The Climate Change and Emissions Management Corporation and Alberta Innovates commissioned TorchLight Bioresources to prepare a discussion paper on the potential role of biomass and biocleantech in Canada's climate and economic strategy. This discussion paper, entitled "Biomass Innovation: Canada's Leading Cleantech Opportunity for Greenhouse Gas Reduction and Economic Prosperity", is available for download.


This paper serves as the basis and justification for holding the BioCleantech Forum.


Canada has a tremendous opportunity to build upon its inherent strengths and take a cleantech leadership position in the production of bioenergy and bioproducts produced from sustainable biomass. This document, which identifies why biomass should be the cornerstone of Canada's greenhouse gas (GHG) reduction and economic growth policies, is intended to initiate a dialogue between policy makers, large GHG emitting sectors, and biomass feedstock and technology suppliers that will result in deployment of Canada's biomass resources to reduce GHG emissions. Reasons for pursuing biomass cleantech innovation include:

Biomass can reduce GHG emissions from Canada's largest and fastest growing sources

Canada's unique GHG profile, dictated by a large landmass, northern climate, resource-based economy, and the 3rd lowest electricity GHG intensity in the G20, means deployment of electricity-based renewables, such as wind and solar, will not address the largest and fastest growing sources of emissions including oil and gas extraction and processing, heavy duty transportation, and process/space heat. Deployment of biomass can.

Biomass can be economically utilized in Canada's existing carbon-based infrastructure

Biomass is the only source of renewable carbon that can be used within the existing fossil-fuel infrastructure, including coal-fired power plants, oil sands operations, transportation fuel distribution systems, the vehicle fleet, natural gas pipelines, heavy industry (steel, cement, fertilizer) facilities, and residential and commercial building heating systems. This avoids stranding valuable assets and can enable market access for Canada's other natural resource products including oil, gas, chemicals, metals, and minerals.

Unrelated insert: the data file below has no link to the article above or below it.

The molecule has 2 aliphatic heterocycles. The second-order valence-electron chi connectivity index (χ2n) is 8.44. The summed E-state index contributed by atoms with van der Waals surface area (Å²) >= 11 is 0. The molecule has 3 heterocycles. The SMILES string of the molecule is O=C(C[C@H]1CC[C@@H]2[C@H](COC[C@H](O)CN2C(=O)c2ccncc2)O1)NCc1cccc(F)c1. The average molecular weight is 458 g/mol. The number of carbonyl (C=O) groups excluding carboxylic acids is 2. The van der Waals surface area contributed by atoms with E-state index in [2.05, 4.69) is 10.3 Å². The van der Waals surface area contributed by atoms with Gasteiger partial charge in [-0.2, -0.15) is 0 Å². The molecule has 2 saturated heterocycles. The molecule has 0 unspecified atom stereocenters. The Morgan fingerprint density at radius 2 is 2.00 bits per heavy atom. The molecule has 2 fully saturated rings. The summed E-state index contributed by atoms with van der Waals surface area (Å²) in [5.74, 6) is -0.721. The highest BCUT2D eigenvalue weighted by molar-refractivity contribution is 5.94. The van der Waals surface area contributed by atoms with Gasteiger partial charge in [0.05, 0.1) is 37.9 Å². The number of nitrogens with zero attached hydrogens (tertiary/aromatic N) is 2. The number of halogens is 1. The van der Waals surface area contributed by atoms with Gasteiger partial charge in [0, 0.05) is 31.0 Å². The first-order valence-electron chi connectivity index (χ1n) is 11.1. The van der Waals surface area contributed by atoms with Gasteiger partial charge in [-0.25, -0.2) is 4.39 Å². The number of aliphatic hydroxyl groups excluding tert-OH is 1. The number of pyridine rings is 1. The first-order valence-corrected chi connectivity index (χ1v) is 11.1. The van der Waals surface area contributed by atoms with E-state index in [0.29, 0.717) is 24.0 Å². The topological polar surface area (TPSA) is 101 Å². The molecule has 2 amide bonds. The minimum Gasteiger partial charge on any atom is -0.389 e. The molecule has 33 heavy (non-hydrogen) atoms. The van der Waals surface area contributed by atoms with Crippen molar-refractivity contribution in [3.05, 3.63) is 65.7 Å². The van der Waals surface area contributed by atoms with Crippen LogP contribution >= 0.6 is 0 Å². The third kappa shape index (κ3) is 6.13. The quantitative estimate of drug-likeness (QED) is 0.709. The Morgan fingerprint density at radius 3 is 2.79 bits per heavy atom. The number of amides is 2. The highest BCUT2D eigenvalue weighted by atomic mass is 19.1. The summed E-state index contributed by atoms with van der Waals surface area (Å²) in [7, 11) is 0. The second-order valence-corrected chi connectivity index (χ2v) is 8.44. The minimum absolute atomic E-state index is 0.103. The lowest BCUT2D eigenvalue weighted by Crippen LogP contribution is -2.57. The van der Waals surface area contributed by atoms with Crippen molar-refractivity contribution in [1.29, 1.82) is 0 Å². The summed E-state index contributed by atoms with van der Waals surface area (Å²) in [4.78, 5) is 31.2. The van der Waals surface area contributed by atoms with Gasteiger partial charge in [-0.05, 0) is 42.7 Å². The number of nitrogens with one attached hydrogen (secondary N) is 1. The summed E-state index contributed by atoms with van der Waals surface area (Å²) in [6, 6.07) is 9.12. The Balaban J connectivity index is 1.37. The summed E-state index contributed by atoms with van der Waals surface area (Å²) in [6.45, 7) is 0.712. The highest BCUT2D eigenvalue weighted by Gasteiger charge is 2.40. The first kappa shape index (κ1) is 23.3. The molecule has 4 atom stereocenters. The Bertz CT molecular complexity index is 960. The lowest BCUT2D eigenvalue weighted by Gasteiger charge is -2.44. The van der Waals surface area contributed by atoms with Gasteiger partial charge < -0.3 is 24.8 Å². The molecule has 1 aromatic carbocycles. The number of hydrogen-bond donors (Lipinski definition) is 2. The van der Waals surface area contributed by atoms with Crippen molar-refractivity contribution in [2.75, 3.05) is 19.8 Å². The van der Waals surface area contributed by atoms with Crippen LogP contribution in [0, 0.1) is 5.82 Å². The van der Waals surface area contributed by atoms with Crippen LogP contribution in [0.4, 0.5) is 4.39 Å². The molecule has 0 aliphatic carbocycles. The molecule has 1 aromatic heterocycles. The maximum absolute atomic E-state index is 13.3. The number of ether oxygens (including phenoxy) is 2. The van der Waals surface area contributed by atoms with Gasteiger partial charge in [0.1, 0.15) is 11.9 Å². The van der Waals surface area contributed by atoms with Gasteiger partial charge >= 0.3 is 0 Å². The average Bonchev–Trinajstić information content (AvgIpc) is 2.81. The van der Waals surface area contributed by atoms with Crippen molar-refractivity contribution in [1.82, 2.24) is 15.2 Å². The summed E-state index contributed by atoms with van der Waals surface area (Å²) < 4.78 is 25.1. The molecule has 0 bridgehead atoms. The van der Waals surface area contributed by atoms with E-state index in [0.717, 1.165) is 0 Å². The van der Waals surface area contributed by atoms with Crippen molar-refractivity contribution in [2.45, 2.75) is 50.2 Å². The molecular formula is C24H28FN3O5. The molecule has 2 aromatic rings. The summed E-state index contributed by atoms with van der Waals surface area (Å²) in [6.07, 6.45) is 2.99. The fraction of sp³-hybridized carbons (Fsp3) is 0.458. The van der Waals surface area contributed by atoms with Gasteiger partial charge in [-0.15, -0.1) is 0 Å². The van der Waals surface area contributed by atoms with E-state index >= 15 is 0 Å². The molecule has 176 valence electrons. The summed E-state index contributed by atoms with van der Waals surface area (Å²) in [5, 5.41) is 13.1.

Biomass creates far more jobs than other renewables and builds upon human resource strengths

Projects that utilize biomass can create 10 times more operating jobs than wind and solar on an energy output basis. In addition, production of bioenergy and biofuels economically complements the production of higher-value products such as food, lumber, pulp, biochemicals, and bioproducts that produce significantly more jobs than energy on a feedstock input basis. Many of the skills developed by workers in the oil and gas, chemicals, pulp and paper, utility, and food processing sectors are in demand by bioenergy, biofuel, and biochemical producers.

Biomass provides significant economic development opportunities for Indigenous peoples

Indigenous peoples can play a major role in the development and management of bioenergy and bioproduct projects as providers of traditional knowledge of ecosystems, suppliers of biomass, operators of facilities, exporters of bioproducts, and consumers of bioenergy – particularly in remote and isolated communities.

Biomass provides immense cleantech innovation and technology development opportunities

Deployment of commercial biomass conversion technologies can create sustainable livelihoods today and form the basis for a biotechnology and cleantech innovation-based bioeconomy, replete with high-quality bioproducts research, technology development, and commercialization jobs. Management of Canada's extensive biomass resources also offers vast potential for linking high tech industry development with resource management via big data, GIS, drones, and remotely-operated/autonomous machinery and vehicles. These cleantech, high tech, and biotech innovations can become high-value exports for Canada.

Canada has more biomass per capita than any other country on Earth

No other country has the combined forestry, agriculture, and urban biomass resources of Canada and others recognize the climate mitigation value of Canada's biomass resources by importing large volumes for use in heating, electricity generation, and transportation. As described in this report, domestic residues ('wastes') alone could provide 20% of Canada's yearly energy supply.